2022 Volkswagen Tiguan R: Review
Volkswagen just introduced a high-performance Tiguan. DRIVEtorque sampled one in South Africa. The Tiguan R, is properly titled and delivers athletic performance and utility.
Nevertheless, the inherent practicality of the Tiguan package means that you have an exceptionally spacious product that will also embarrass many hot hatches in the performance stakes. The Tiguan R was a divisive vehicle, particularly because its upcoming Golf R stablemate offers more performance and a greater fun factor. Overall, the Tiguan R has a very specific target market, and for that particular consumer, it might just be the ideal compromise.
Each month seems to see an increase in the popularity of the performance SUV as a vehicle type. There are various options available for individuals who enjoy performance and a higher riding height. Volkswagen enthusiasts can now purchase a fast-moving Tiguan in their area, and it sports the brand's prestigious "R" emblem. Let's look at why. We recently received the R for review, and it left us undecided.
Style The Tiguan is, in this writer's opinion, Volkswagen's most attractive SUV, and the R version emphasizes these good looks to produce one of the most muscular and sporty-looking performance SUVs in its class.
The Tiguan's interior is a great place to be, featuring excellent build quality, premium materials, and, in the case of the R model, a combination of sporty elements and practical room. A digital instrument cluster and the "Discover Pro" color touchscreen infotainment system with Appl-Connect, Apple CarPlay, and Android Auto features are available for entertainment. Because there are still tactile buttons adjacent to the gear lever, the system still functions quite well, giving it a better infotainment system than the one found in the eighth-generation Golf.
The "R" button, which rapidly shifts the car to its most vicious driving mode, is now housed on the multifunction steering wheel. The driver can switch between "Normal," "Sport," "Race," and "Individual" driving modes on the adaptive chassis, each of which adds a distinct personality to the driving experience. Although they appear sleek when the car is clean, the haptic buttons on the steering wheel and climate control panel are rather annoying to use and are fingerprint magnets.
Nappa leather seats, graphite gray interior accents, an electronically controlled tailgate, 20-inch alloy wheels, a panoramic sunroof, rear PDC, and the Lights and Vision Package are additional standard features. Wireless charging, a tow-bar hitch, a Harmon Kardon audio system, keyless entry, IQ Matrix LED headlamps, a surround-view camera, and the IQ Drive suite of semi-autonomous driving aids are among the optional extras installed on the press unit.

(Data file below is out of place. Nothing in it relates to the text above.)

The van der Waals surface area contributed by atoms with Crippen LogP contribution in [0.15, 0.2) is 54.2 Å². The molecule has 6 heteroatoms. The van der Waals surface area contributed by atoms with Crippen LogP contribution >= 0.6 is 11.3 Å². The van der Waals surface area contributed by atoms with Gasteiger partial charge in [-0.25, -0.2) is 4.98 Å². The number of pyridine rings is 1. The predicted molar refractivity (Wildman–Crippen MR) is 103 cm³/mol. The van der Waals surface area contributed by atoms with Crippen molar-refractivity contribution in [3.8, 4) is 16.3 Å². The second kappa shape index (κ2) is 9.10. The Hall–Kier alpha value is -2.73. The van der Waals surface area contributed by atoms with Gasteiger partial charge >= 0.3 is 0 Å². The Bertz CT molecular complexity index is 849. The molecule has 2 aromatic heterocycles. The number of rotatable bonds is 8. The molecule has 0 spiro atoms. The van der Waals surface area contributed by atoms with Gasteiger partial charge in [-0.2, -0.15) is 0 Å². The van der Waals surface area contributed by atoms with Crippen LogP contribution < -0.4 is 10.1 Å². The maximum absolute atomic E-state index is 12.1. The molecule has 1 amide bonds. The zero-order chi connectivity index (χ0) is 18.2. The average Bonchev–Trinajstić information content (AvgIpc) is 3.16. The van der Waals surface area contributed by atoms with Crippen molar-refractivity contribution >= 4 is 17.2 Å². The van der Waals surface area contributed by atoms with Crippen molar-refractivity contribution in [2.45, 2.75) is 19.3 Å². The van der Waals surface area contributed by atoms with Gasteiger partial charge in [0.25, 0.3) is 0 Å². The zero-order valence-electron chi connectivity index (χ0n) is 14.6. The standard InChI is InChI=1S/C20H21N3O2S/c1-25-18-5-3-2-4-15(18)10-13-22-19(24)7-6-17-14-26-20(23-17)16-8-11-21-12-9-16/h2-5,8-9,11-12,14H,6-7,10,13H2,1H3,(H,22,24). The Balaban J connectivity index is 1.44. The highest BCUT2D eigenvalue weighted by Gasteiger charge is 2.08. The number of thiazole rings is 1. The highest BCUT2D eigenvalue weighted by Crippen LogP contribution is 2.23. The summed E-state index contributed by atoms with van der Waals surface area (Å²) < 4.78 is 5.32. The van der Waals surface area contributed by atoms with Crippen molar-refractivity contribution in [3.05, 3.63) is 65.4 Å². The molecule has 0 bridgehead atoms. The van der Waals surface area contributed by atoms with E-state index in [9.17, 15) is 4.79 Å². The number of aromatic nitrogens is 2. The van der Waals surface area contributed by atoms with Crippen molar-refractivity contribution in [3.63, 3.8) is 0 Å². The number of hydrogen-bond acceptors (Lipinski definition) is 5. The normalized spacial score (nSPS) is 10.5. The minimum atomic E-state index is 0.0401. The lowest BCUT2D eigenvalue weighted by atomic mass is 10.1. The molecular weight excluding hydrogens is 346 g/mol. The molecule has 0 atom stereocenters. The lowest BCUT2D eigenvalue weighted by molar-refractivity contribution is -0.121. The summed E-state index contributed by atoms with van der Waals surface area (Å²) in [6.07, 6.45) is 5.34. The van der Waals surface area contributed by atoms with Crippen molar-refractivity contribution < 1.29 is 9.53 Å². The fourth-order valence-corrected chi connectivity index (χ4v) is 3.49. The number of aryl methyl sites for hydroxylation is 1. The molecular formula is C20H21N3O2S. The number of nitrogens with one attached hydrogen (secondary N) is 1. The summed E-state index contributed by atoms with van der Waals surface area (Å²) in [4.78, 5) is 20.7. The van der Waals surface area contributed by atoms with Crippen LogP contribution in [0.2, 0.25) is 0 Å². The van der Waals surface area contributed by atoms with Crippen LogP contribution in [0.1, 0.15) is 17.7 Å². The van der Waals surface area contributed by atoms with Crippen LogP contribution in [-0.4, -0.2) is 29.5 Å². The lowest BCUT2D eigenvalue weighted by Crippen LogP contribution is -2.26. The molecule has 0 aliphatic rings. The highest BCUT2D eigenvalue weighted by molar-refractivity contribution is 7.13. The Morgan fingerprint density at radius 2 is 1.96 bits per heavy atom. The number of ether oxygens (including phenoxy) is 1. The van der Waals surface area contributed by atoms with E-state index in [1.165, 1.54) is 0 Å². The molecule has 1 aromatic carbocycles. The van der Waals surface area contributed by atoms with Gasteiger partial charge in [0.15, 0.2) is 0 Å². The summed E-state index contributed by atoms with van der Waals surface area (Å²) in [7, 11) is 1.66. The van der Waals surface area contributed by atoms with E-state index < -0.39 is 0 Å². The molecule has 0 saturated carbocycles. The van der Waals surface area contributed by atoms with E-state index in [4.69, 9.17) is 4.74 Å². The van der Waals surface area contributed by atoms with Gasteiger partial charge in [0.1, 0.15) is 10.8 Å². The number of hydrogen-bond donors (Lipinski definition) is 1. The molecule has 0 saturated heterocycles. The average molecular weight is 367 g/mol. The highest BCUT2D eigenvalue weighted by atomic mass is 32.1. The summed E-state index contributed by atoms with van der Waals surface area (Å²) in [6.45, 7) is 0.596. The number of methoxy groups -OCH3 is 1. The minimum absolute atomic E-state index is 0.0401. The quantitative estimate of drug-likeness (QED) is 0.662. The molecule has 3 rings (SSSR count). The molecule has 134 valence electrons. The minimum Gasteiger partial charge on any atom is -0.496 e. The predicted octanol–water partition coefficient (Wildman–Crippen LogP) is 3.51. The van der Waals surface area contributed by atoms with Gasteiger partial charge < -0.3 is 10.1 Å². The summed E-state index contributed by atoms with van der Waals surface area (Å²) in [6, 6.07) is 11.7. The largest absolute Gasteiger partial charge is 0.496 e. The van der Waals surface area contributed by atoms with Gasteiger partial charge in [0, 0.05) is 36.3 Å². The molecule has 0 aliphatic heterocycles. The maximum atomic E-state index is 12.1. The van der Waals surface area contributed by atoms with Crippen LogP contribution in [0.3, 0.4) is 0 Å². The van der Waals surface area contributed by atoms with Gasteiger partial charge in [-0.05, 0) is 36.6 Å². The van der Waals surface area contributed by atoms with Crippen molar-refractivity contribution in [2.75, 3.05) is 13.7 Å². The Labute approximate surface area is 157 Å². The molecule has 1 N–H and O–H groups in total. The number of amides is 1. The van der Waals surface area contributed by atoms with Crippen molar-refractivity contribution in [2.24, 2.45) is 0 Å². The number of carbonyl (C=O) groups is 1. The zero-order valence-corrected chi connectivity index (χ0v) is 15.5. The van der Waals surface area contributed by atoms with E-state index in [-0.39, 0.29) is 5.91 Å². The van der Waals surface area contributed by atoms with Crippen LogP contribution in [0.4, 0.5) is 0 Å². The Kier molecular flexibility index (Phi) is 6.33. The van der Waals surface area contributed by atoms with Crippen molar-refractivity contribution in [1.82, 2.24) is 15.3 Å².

With a 520-liter cargo, 205mm of ground clearance, and a braked towing capability of 2 200kg, the Tiguan shines in terms of practicality, making the R truly useable as a family car despite its reputation for performance.
The commonplace EA888 2.0-litre four-cylinder turbocharged engine found in many VAG models powers the Tiguan R; but, in this configuration, it generates 235kW and 400Nm. All four wheels receive power from the powertrain via a 7-speed dual-clutch automatic transmission. Its curb weight of 1 626 kg enables it to reach a top speed of 250 km/h and claim to accelerate from 0 to 100 km/h in 5.1 seconds.
On the highway, the R feels incredibly quick and surprisingly nimble for a vehicle of its size. The Tiguan's innovative torque-vectoring all-wheel drive system allows for the control of some understeer and provides a nice neutral balance. Despite the adjustable dampers, however, we felt the ride quality to be extremely harsh for a car of this sort. The Tiguan feels every bit as quick as Volkswagen promises it is in straight lines, and its braking system appears to be adequate to the task of stopping the car safely in challenging driving circumstances.
Overall, the R still has the impression of being a high-riding SUV, while being well-sprung and doing a wonderful job of hiding its weight with excellent straight-line performance and a clever all-wheel drive system.
Safety The Tiguan line was crash-tested by Euro NCAP in 2016 and received a 5-Star rating with a 96% rating for adult occupant safety, an 84% rating for child occupant safety, a 72% rating for pedestrian safety, and a 68% rating for its safety assistance systems.
Volkswagen estimates that the Tiguan R will use 8.8 liters of gasoline per 100 kilometers, but our seven-day test produced a figure of 11.3 liters per 100 kilometers, which we thought to be excessive given the length of time we spent on the open road.